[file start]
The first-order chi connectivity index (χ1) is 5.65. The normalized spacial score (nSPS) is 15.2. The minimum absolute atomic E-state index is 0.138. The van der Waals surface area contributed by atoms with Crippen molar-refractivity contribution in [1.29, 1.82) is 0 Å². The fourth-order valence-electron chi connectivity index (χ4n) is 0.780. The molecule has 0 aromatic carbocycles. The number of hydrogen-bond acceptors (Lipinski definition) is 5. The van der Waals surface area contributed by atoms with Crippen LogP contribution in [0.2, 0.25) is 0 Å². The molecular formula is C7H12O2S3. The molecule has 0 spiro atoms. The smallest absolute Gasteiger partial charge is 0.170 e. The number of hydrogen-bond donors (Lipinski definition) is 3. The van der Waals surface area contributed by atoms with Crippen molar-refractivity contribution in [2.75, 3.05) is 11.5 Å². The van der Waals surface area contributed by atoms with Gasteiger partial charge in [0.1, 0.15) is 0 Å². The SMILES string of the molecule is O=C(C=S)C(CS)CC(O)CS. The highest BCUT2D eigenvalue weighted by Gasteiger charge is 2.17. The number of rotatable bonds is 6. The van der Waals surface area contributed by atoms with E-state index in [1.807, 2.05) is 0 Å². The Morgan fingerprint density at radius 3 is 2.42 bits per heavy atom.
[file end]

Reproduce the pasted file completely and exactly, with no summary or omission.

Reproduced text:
The first-order chi connectivity index (χ1) is 5.65. The normalized spacial score (nSPS) is 15.2. The minimum absolute atomic E-state index is 0.138. The van der Waals surface area contributed by atoms with Crippen molar-refractivity contribution in [1.29, 1.82) is 0 Å². The fourth-order valence-electron chi connectivity index (χ4n) is 0.780. The molecule has 0 aromatic carbocycles. The number of hydrogen-bond acceptors (Lipinski definition) is 5. The van der Waals surface area contributed by atoms with Crippen LogP contribution in [0.2, 0.25) is 0 Å². The molecular formula is C7H12O2S3. The molecule has 0 spiro atoms. The smallest absolute Gasteiger partial charge is 0.170 e. The number of hydrogen-bond donors (Lipinski definition) is 3. The van der Waals surface area contributed by atoms with Crippen molar-refractivity contribution in [2.75, 3.05) is 11.5 Å². The van der Waals surface area contributed by atoms with Gasteiger partial charge in [0.1, 0.15) is 0 Å². The SMILES string of the molecule is O=C(C=S)C(CS)CC(O)CS. The highest BCUT2D eigenvalue weighted by Gasteiger charge is 2.17. The number of rotatable bonds is 6. The van der Waals surface area contributed by atoms with E-state index in [1.807, 2.05) is 0 Å². The Morgan fingerprint density at radius 3 is 2.42 bits per heavy atom.